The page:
W. von Bloh, A. Block, M. Parade, H. J. Schellnhuber
Physica A 266, 186-196 (1999)
Potsdam Institute for Climate Impact Research (PIK),
Telegrafenberg, P.O. Box 60 12 03, D-14412 Potsdam, Germany.
A considerably extended two-dimensional version of the famous Lovelock-Watson
model for geosphere-biosphere interactions (``Daisyworld'') is employed
to investigate the impact of habitat fragmentation. The latter is dynamically
modelled through the standard percolation process first introduced by solid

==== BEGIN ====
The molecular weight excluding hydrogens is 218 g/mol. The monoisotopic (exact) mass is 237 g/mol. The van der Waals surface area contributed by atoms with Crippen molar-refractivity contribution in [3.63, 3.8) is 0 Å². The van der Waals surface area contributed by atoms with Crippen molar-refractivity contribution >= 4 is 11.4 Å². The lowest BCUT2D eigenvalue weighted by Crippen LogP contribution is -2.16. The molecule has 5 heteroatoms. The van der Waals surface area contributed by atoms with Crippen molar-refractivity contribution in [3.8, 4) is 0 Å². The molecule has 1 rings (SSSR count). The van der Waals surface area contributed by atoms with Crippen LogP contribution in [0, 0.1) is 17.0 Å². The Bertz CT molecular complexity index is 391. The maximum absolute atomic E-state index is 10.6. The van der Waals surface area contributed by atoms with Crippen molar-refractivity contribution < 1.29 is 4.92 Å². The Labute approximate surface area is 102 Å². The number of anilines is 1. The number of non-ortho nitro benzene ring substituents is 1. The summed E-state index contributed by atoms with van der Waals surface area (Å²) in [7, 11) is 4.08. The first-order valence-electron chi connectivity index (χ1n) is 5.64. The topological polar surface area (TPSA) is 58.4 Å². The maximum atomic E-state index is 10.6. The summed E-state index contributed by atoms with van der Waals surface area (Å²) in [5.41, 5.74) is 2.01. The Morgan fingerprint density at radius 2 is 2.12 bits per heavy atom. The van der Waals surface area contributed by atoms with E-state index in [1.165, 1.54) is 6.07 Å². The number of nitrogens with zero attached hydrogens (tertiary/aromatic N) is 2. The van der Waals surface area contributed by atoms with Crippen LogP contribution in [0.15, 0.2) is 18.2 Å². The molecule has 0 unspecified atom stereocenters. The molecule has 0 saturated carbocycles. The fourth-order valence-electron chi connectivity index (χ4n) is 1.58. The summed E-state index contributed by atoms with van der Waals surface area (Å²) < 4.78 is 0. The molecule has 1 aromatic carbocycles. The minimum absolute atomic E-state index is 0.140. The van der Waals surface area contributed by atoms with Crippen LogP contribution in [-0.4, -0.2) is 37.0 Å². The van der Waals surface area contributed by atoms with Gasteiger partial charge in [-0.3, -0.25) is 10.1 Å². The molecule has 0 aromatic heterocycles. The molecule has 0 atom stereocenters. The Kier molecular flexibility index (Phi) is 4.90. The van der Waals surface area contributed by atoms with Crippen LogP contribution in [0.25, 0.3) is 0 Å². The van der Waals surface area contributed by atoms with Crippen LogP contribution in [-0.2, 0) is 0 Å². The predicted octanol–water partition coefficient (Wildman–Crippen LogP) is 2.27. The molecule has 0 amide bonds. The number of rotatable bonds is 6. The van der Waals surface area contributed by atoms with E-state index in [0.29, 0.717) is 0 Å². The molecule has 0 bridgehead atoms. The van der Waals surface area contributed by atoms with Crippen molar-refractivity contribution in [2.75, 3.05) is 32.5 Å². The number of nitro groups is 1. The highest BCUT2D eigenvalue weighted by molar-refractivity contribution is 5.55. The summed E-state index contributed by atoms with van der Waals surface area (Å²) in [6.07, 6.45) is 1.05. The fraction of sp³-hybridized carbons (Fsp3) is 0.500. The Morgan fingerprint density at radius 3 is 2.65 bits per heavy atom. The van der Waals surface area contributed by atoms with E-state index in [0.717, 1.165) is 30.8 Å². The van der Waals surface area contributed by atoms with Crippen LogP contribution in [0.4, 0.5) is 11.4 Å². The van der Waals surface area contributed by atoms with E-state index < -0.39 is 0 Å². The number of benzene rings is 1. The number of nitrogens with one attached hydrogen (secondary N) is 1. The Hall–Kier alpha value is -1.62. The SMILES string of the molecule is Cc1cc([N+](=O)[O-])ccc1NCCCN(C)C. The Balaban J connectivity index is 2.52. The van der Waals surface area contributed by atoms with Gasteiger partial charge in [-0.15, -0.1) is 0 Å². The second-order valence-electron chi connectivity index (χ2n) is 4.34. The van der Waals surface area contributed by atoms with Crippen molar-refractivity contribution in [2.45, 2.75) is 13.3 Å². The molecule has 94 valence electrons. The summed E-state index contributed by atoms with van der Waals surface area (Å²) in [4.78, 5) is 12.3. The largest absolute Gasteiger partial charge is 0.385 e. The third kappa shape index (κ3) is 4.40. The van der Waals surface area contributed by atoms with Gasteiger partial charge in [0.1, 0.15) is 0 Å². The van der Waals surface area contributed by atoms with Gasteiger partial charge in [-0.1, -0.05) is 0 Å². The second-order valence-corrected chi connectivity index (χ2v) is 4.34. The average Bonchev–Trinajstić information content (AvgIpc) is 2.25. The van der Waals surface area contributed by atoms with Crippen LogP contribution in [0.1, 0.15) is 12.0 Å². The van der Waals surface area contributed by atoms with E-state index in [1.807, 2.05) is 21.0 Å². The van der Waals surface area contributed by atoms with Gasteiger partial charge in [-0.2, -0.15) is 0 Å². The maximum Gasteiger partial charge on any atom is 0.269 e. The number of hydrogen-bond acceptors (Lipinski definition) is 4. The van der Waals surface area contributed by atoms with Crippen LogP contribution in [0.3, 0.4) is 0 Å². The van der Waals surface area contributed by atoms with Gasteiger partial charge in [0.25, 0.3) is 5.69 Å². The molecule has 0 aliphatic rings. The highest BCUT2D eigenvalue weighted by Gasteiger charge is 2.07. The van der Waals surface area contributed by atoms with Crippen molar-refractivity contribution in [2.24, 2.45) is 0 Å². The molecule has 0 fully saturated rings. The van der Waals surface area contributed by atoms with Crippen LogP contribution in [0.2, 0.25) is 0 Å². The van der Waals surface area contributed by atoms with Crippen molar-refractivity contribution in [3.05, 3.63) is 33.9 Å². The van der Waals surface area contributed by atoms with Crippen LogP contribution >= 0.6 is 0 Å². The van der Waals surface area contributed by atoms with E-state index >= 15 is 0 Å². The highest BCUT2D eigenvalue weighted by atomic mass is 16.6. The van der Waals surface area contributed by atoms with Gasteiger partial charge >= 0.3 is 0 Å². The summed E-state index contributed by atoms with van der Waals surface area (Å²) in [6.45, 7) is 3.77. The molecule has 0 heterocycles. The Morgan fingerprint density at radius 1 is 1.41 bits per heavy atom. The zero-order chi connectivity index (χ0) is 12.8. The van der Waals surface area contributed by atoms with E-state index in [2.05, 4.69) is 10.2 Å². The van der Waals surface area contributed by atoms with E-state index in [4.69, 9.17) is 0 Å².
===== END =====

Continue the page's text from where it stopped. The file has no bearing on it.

state theory. It is found that the connectivity of the space accessible for
life is crucial for ecological performance. In particular, the
self stabilizing capacity of the biosphere strongly depends on the fragmentation
topology. An extremely rich and partially counter-intuitive eco-dynamics is
observed when a simple community structure, consisting of plants and herbivores,
is introduced. Quite remarkably, high herbivore vitality destroys the stability
the entire biosphere in a way reminiscent of "desertification".
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